Wednesday, April 04, 2007
Zen for Kappa No He
In commenting about last weekend’s Walking this Way in San Diego Patty wondered “about the Zen stuff” and I had to explain to her the peace and harmony of the two rocks in sand on the beach. Turns out she didn’t recognize the photo as sand and rocks but in the process I explained
“The peace and harmony of this pair of rocks, can't you see it? There is a famous Zen garden in Kyoto, a rectangle with sand and 13 rocks. No matter how you locate yourself, only 12 rocks can be seen at any one time. Everyone convinced they are the one who will see thirteen rocks spends hours looking at the garden from different angles. By that time, their arrogance has become peace and harmony.”
Kappa No He from Japan came back with
“Wow, I didn't know that about the Kyoto temple. Although I can totally see a bunch of monks from ancient times trying to make that. "Hey, Masuyuki! Stand over there, how many do you see now?!" I'll have to look that up.”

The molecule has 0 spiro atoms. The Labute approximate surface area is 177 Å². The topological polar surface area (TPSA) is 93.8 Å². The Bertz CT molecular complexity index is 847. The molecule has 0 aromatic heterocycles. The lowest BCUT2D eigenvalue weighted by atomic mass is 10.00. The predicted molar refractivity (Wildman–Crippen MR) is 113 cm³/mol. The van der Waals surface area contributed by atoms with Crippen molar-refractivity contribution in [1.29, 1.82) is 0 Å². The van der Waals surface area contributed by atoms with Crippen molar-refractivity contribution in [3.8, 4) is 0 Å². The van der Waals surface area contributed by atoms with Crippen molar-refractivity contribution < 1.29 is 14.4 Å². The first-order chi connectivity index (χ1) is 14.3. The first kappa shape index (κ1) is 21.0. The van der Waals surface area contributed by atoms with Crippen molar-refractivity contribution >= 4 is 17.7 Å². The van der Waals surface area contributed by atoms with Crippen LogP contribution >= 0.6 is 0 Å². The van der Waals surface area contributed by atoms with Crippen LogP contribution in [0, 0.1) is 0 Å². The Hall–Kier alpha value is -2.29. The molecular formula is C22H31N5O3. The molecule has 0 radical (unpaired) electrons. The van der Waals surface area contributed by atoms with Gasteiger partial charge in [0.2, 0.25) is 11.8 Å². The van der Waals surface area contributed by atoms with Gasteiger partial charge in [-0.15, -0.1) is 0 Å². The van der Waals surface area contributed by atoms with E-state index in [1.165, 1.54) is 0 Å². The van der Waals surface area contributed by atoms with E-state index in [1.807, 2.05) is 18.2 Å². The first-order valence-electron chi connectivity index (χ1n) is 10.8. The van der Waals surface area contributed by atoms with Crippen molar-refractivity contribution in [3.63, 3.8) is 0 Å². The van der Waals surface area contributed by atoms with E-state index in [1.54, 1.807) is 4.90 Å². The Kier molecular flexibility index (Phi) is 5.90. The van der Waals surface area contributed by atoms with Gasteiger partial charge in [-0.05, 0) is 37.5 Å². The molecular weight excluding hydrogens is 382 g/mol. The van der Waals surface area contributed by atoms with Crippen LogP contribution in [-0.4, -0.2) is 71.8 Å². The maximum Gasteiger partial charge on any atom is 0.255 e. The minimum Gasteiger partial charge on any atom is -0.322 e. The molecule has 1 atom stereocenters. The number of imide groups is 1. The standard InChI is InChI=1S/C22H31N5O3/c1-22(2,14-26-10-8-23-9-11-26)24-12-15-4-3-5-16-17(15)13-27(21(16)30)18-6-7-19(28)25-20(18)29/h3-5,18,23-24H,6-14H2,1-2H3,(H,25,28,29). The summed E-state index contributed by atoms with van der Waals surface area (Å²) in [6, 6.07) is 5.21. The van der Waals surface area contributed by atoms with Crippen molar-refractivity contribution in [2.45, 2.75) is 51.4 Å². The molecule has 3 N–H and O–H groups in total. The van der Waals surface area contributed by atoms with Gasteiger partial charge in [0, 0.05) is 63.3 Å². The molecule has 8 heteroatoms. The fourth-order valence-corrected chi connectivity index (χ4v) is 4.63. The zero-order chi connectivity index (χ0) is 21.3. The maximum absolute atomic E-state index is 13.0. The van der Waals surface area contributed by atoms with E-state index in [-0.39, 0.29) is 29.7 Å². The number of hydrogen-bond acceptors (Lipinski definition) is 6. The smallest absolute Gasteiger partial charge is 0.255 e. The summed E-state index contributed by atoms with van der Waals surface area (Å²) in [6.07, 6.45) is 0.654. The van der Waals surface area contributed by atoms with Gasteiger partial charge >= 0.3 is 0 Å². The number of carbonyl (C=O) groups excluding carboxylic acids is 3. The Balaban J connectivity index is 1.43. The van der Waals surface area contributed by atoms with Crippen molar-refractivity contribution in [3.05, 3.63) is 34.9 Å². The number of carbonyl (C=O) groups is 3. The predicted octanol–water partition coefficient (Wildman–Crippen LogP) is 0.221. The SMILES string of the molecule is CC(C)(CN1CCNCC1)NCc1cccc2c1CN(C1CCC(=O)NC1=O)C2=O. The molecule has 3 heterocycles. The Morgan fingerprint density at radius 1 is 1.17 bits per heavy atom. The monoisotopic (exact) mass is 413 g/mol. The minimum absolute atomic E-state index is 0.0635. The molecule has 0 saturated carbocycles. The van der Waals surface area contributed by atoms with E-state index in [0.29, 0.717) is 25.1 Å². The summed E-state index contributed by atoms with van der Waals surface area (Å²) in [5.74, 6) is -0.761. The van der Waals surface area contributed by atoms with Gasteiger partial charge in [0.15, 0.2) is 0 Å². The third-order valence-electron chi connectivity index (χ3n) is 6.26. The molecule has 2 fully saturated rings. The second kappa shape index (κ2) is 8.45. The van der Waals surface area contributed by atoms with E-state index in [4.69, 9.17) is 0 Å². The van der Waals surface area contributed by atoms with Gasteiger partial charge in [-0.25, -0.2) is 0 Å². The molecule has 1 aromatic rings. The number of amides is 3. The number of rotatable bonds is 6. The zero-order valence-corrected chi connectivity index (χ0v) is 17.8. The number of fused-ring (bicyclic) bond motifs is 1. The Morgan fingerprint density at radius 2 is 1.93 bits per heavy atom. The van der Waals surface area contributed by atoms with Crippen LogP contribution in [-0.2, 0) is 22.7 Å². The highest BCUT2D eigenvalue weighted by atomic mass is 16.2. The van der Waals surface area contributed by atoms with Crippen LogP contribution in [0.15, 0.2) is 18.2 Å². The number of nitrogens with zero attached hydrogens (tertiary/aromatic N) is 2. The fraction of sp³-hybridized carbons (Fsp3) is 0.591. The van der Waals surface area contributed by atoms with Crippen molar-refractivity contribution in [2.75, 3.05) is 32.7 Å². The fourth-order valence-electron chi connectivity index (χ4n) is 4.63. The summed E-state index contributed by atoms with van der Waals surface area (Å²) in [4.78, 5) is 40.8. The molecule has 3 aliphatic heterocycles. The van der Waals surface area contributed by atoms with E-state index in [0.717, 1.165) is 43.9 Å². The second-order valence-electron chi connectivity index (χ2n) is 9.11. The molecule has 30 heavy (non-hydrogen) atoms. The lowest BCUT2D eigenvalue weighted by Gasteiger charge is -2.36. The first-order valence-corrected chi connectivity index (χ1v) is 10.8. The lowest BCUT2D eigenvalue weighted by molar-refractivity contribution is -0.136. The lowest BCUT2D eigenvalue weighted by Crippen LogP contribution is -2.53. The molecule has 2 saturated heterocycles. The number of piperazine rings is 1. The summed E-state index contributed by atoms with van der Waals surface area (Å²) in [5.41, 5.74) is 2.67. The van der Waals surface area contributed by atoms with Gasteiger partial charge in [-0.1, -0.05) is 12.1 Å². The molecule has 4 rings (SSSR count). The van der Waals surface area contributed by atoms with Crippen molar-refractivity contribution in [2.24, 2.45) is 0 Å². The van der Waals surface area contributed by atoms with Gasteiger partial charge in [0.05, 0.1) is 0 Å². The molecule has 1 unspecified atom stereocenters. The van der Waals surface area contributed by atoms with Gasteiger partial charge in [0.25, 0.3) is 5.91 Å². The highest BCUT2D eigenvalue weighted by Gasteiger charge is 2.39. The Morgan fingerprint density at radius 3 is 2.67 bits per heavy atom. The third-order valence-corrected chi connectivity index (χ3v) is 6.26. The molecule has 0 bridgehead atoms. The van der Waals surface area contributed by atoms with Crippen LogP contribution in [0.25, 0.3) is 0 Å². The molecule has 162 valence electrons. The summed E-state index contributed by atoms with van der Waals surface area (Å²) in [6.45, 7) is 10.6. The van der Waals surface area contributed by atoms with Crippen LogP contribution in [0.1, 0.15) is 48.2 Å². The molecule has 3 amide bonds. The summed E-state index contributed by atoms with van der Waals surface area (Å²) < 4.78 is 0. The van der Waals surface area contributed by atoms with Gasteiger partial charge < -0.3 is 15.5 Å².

The garden is at the Ryoanji Temple, a World Heritage site, and I was wrong about the rocks. There are 15 rocks arranged such that only 14 can be seen at any one time, regardless of the angle viewed. Only with enlightenment can you see the last invisible stone in the mind's eye. The garden was created in the 15th century, and remains in its original simplicity. There have been interpretations the rocks represent islands in the ocean or tiger cubs crossing the ocean among others, but it is up to the viewer to find out for himself what the garden means. It is an experience much like watching the sun change angles at the Taj Mahal.